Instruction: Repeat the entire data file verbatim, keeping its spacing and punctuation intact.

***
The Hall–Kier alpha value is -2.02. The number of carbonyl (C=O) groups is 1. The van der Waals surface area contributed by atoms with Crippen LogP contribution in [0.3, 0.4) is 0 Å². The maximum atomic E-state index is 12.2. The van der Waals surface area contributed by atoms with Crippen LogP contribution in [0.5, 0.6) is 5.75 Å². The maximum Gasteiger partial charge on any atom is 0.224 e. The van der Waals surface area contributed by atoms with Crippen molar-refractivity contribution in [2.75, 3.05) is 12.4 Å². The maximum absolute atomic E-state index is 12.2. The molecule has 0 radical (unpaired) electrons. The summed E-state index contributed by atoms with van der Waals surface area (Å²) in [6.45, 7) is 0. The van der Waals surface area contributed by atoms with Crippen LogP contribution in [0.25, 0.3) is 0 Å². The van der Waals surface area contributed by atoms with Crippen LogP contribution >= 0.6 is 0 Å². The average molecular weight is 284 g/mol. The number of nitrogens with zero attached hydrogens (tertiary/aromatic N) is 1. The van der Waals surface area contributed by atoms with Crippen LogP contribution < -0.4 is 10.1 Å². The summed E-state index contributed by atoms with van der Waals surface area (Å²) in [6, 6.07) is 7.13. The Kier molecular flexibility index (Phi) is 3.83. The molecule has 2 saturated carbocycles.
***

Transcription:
The Hall–Kier alpha value is -2.02. The number of carbonyl (C=O) groups is 1. The van der Waals surface area contributed by atoms with Crippen LogP contribution in [0.3, 0.4) is 0 Å². The maximum atomic E-state index is 12.2. The van der Waals surface area contributed by atoms with Crippen LogP contribution in [0.5, 0.6) is 5.75 Å². The maximum Gasteiger partial charge on any atom is 0.224 e. The van der Waals surface area contributed by atoms with Crippen molar-refractivity contribution in [2.75, 3.05) is 12.4 Å². The maximum absolute atomic E-state index is 12.2. The molecule has 0 radical (unpaired) electrons. The summed E-state index contributed by atoms with van der Waals surface area (Å²) in [6.45, 7) is 0. The van der Waals surface area contributed by atoms with Crippen LogP contribution in [0.25, 0.3) is 0 Å². The van der Waals surface area contributed by atoms with Crippen LogP contribution >= 0.6 is 0 Å². The average molecular weight is 284 g/mol. The number of nitrogens with zero attached hydrogens (tertiary/aromatic N) is 1. The van der Waals surface area contributed by atoms with Crippen LogP contribution < -0.4 is 10.1 Å². The summed E-state index contributed by atoms with van der Waals surface area (Å²) in [6, 6.07) is 7.13. The Kier molecular flexibility index (Phi) is 3.83. The molecule has 2 saturated carbocycles.